Coronavirus (COVID-19) is having a devastating impact on many businesses and workers. Challenges to working practices, disrupted supply chains and weakening demand, are leading many employers to consider redundancy as the only survival option.
Faced with making quick decisions in a fragile economic environment, it can feel as if there are no good answers. No one wants to deliver bad news; and losing people or being made redundant is traumatic, especially for workers and their families.
We know that times are tough, and that as a last resort, employers may make redundancies. But our message is that employers should exhaust all possible alternatives before making redundancies. These often emerge from effective consultation with workers and trade unions.
Across our networks and members, we have seen joint decisions to save jobs based, for example, upon more part-time working, cuts to overtime, alternative roles, and retraining. When employers, unions and employee representatives work together, solutions can often result in retaining loyal skilled staff, and help avoid the costs of redundancy, employment tribunals and recruitment when the economy recovers.
We call on all employers considering redundancies to work with your trade unions and employees and get the process right by following these 5 principles:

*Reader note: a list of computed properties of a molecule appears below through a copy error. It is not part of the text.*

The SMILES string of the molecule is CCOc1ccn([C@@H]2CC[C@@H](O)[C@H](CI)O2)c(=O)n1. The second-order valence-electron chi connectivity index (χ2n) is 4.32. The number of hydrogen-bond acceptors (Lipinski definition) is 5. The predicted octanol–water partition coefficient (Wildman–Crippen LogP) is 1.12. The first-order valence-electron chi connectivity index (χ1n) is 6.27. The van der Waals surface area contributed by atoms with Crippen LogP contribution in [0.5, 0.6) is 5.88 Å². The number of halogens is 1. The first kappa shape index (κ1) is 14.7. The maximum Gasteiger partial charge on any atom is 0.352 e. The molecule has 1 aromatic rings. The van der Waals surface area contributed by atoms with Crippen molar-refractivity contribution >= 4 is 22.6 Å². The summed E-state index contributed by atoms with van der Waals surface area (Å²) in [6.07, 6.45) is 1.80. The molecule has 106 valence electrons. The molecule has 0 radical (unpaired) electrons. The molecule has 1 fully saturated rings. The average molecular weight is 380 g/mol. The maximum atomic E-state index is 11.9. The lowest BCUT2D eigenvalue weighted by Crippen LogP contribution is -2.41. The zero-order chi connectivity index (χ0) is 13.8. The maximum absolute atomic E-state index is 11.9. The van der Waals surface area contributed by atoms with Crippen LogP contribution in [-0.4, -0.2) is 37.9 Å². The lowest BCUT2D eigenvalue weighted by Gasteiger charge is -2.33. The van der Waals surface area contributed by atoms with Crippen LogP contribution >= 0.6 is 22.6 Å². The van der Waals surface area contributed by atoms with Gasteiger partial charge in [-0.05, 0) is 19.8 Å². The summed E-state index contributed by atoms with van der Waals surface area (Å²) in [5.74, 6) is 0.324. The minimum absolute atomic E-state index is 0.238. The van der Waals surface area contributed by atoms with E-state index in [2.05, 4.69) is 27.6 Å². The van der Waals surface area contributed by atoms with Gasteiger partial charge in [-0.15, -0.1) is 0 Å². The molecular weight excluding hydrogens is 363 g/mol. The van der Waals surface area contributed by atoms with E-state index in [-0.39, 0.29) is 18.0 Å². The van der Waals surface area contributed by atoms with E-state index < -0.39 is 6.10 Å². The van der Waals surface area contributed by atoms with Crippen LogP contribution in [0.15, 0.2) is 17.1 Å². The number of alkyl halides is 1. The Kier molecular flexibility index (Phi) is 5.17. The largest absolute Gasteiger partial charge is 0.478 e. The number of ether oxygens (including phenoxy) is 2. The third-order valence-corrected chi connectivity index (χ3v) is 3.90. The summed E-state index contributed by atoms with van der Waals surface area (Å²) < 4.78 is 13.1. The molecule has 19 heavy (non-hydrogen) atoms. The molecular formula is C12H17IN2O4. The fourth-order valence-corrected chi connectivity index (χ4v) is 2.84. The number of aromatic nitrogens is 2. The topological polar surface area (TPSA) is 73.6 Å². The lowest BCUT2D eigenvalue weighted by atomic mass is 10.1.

1. Do it openly
There are rules for collective redundancies (those involving 20 or more staff), but whatever the scale, the sooner people understand the situation, the better for everyone.
2. Do it thoroughly
To understand what's happening, people need information and guidance. Have you trained your staff representatives in how it all works?
3. Do it genuinely
Consultation means hearing people's views before you make a decision; so be open to alternatives from individuals and/or unions; and always feed back.
4. Do it fairly
All aspects of your redundancy procedure should be conducted fairly and without any form of discrimination.
5. Do it with dignity
Losing your job has a human as a well as a business cost. The way you let people go says a lot about your organisation's values. Think about how you will handle the conversation – whether its face-to-face or remote. And remember, you may want to rehire the same person in the future.
We are asking all employers to work closely with their staff, employee representatives and unions to do all they can to look after their people as well as their business.
Help is out there. Whether or not it's the first time a business has considered redundancy or faced the challenge of restructuring, accessing Acas support and advice can be invaluable. See our advice on redundancy.
Chief Executive, Acas
Dame Carolyn Fairbairn
Director General, CBI
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